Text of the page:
Blessing In Disguise – Meaning, Origin and Usage

Are you having an awful day after getting fired? Was this job your only source of income? That sounds extremely depressing, but if you look at things in a different light it may actually be a blessing in disguise.

There are a lot of things in life that may seem terrible from the outset but they actually set you up for better things in the future. These instances are blessings that are disguised are curses which can be hard to understand when they first occur.

This post unpacks the meaning and origin of this expression.

Meaning

A blessing in disguise is a well-known idiom that initially refers to a positive outlook on an uncertain situation, meaning that something that at first glance appears to be wrong, turns out to be completely opposite.

When used in a conversation, it typically holds a deeper meaning as “whatever happens, happens for good and there might be a hidden agenda behind it that will bring positive outcomes in the future.”

In most cases the phrase is used to provide encouragement to people facing tough situations. Giving a person home that the current bad situation will turn into something better is the epitome of being a blessing in disguise. For example, breaking up with an emotionally abusive partner and later going on to marry someone who treats you like royalty will have been a blessing in disguise.

Example Usage

“Since he married his nurse, his condition was a blessing in disguise”.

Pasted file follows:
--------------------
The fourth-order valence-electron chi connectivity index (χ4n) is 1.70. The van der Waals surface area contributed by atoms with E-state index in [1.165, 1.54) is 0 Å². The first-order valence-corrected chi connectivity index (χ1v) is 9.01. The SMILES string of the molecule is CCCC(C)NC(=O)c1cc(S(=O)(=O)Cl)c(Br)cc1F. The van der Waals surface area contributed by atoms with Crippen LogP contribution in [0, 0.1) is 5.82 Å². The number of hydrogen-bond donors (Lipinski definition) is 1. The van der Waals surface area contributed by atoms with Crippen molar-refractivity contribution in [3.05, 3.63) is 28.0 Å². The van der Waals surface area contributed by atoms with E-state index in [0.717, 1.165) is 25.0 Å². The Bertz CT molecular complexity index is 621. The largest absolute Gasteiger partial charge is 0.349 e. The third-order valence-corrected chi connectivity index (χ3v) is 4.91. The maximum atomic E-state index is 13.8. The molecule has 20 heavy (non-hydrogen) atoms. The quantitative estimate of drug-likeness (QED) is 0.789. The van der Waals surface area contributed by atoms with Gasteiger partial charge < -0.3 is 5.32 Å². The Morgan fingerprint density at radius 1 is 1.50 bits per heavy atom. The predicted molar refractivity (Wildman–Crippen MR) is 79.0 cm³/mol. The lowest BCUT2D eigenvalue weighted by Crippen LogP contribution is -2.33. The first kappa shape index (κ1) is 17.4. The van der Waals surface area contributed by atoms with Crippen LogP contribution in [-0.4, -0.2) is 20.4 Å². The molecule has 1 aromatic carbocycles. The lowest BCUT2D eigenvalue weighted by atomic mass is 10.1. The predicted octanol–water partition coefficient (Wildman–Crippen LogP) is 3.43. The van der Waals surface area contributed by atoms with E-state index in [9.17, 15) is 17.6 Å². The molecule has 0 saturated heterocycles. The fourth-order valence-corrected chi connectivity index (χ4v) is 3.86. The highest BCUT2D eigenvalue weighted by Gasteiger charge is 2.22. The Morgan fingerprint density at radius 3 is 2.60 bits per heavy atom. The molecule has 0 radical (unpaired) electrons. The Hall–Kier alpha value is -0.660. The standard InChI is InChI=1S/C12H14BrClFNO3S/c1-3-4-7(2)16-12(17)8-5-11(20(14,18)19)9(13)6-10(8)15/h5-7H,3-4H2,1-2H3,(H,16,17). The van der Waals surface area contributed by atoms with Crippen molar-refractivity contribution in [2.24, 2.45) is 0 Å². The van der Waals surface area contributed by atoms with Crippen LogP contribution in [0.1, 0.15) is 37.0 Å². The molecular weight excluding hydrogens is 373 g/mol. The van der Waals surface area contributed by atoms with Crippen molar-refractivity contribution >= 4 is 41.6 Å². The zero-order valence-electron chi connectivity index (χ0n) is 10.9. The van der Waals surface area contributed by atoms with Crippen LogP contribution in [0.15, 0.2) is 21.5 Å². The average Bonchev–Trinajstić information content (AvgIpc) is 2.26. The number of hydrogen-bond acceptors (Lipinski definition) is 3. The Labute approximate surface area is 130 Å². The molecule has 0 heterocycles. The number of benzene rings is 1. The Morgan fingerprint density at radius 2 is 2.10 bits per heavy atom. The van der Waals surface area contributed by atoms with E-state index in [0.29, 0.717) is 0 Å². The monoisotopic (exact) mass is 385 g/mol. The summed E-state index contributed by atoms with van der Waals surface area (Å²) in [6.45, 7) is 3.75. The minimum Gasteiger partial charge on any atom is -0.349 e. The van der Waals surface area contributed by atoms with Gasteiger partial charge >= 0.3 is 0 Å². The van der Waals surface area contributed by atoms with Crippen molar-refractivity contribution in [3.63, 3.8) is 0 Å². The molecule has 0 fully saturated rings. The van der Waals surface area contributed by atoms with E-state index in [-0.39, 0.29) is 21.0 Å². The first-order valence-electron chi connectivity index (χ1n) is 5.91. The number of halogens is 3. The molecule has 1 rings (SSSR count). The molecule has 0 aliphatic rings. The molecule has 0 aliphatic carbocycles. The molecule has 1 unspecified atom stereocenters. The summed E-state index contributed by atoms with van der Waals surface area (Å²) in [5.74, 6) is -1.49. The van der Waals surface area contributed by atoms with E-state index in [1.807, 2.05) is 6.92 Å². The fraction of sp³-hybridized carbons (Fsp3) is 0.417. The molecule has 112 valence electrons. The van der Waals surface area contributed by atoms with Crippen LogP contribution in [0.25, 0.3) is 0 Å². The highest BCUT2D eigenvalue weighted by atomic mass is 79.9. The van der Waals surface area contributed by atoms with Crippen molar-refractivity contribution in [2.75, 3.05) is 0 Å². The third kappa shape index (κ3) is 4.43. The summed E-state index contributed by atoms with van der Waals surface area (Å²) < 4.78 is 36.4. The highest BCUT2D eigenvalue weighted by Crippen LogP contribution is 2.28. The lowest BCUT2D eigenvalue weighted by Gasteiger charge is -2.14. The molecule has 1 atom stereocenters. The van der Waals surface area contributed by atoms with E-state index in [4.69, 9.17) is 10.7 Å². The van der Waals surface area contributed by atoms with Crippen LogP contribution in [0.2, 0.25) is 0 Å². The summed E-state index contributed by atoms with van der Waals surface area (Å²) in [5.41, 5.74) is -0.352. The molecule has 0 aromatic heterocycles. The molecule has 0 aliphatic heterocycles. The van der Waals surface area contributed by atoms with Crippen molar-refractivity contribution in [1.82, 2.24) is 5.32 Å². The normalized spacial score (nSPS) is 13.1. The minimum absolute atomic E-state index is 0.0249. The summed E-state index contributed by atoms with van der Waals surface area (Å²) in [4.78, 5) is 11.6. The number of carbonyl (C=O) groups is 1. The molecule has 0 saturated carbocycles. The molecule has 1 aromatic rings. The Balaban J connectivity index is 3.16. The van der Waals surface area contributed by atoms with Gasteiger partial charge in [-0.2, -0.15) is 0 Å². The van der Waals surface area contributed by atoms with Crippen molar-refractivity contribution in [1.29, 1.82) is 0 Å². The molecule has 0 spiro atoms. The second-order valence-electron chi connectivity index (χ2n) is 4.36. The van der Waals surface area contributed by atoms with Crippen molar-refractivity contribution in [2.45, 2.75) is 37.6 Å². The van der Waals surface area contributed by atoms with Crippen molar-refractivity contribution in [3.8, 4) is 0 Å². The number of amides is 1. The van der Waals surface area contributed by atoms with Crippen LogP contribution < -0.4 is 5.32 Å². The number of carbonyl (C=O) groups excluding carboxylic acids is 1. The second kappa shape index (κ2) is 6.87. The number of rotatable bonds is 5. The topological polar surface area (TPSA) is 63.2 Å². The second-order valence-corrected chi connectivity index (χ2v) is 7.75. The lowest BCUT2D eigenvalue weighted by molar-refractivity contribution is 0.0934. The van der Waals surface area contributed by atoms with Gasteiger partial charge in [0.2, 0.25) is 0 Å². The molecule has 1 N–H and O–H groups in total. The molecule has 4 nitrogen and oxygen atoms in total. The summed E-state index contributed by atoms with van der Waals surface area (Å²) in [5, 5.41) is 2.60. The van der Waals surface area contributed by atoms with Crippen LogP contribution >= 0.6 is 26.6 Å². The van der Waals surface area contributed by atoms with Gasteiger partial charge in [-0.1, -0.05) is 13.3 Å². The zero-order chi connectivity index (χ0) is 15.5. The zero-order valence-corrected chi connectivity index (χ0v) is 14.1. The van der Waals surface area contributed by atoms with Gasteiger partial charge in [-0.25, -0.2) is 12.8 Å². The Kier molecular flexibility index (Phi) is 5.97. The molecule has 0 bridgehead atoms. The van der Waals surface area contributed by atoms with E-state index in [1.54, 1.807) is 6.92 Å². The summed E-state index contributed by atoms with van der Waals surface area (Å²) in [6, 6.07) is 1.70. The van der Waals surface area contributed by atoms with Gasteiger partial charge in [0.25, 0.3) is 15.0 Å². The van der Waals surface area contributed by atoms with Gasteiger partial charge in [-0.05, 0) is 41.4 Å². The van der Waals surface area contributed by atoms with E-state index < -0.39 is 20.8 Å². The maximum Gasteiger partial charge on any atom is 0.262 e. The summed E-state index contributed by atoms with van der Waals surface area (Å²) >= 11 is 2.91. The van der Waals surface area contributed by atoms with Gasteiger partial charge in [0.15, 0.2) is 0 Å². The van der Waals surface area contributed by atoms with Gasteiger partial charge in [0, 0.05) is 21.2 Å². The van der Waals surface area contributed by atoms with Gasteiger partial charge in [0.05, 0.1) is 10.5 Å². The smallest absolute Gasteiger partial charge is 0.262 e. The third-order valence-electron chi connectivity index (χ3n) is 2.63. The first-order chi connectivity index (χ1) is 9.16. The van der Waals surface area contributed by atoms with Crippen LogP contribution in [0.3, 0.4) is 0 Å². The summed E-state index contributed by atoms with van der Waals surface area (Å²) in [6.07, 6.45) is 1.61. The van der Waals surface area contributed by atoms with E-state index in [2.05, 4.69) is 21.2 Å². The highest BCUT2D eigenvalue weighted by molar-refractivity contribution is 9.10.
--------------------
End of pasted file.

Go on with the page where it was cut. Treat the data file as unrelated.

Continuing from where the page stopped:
“For some people, not being accepted to an Ivy League is a blessing in disguise”.

“Being forced to wait for your paycheck is a blessing in disguise since you can’t splurge”.

“Try to look at the situation at hand as a blessing in disguise instead of as a curse”.

“Him leaving you before you got pregnant was really a blessing in disguise Jill”.

Origin

The origin of this idiom came from a song with the same name.  “Since all the downward tracts of time” by James Harvey (1714–1758) was first published in “Reflections on a Flower Garden.” In a letter to a lady (approximately in 1746). This publishing is among the first recorded text that contained the idiom and it has been used widely ever since.

Though it was published in his most renowned volume, Meditation, and Contemplation, it was actually composed much earlier. Harvey mediated on the wisdom that accepting whatever God has given us, even at first glance, which appears to be adverse, is a blessing in disguise.

Since then, this phrase has been widely used to comfort people who have experienced bad situations, and is still in use today.

Phrases Similar to a Blessing in Disguise

  • A silver lining
  • Mixed Blessings
  • Boon in disguise
  • Double-edged sword
  • Curate’s egg
  • Ambiguous thing

Phrases Opposite to Blessing in Disguise

  • Poisoned chalice
  • Trap in disguise
  • Poisoned gift

What is The Correct Saying?

  • A blessing in disguise.

Ways People May Incorrectly Say a Blessing in Disguise

  • The phrase “a blessing in disguise” mainly indicates a positive perspective, but in typical circumstances, people might take its meaning on a completely wrong track.
  • Getting fired was a blessing in disguise, now you can sleep all day.
  • Not knowing where you are going next can be a blessing in disguise because then you won’t be disappointed.
  • I forgot to eat breakfast, but that was a blessing in disguise since I had a big lunch.

Acceptable Ways to Phrase a Blessing in Disguise

In a conversation, you can use this idiom if the other person shares a sad incident from their past that ultimately led them to a good outcome.

  • We lost a lot of fish today, but it may be a blessing in disguise.
  • The failure of the trade talks in the summer may be a blessing in disguise when the winter rolls around.
  • You never know, being passed over this time may be a blessing in disguise that makes you available for an even better opportunity.

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